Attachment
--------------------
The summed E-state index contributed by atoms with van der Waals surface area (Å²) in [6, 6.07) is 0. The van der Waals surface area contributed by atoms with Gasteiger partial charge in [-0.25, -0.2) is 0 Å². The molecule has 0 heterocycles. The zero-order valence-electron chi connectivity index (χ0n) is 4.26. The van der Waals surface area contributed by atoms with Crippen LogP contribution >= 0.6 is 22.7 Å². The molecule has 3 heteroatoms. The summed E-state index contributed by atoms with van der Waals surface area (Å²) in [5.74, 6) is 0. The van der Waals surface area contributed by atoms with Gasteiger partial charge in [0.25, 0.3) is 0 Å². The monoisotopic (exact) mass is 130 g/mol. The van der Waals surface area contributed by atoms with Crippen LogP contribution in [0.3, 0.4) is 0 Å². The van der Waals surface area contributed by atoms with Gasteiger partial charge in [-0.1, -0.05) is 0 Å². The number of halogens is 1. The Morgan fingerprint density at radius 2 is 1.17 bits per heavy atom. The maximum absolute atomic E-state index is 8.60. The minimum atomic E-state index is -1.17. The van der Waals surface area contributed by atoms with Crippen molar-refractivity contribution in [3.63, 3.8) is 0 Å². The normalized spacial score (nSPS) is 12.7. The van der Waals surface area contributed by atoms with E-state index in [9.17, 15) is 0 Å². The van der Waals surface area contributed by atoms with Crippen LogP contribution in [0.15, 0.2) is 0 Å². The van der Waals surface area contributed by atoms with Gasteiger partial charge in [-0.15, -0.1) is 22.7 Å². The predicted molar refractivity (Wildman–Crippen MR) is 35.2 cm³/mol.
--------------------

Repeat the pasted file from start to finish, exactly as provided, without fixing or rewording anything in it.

The summed E-state index contributed by atoms with van der Waals surface area (Å²) in [6, 6.07) is 0. The van der Waals surface area contributed by atoms with Gasteiger partial charge in [-0.25, -0.2) is 0 Å². The molecule has 0 heterocycles. The zero-order valence-electron chi connectivity index (χ0n) is 4.26. The van der Waals surface area contributed by atoms with Crippen LogP contribution >= 0.6 is 22.7 Å². The molecule has 3 heteroatoms. The summed E-state index contributed by atoms with van der Waals surface area (Å²) in [5.74, 6) is 0. The van der Waals surface area contributed by atoms with Gasteiger partial charge in [0.25, 0.3) is 0 Å². The monoisotopic (exact) mass is 130 g/mol. The van der Waals surface area contributed by atoms with Crippen LogP contribution in [0.3, 0.4) is 0 Å². The van der Waals surface area contributed by atoms with Gasteiger partial charge in [-0.1, -0.05) is 0 Å². The number of halogens is 1. The Morgan fingerprint density at radius 2 is 1.17 bits per heavy atom. The maximum absolute atomic E-state index is 8.60. The minimum atomic E-state index is -1.17. The van der Waals surface area contributed by atoms with Crippen molar-refractivity contribution in [3.63, 3.8) is 0 Å². The normalized spacial score (nSPS) is 12.7. The van der Waals surface area contributed by atoms with E-state index in [9.17, 15) is 0 Å². The van der Waals surface area contributed by atoms with Crippen LogP contribution in [0.15, 0.2) is 0 Å². The van der Waals surface area contributed by atoms with Gasteiger partial charge in [-0.15, -0.1) is 22.7 Å². The predicted molar refractivity (Wildman–Crippen MR) is 35.2 cm³/mol.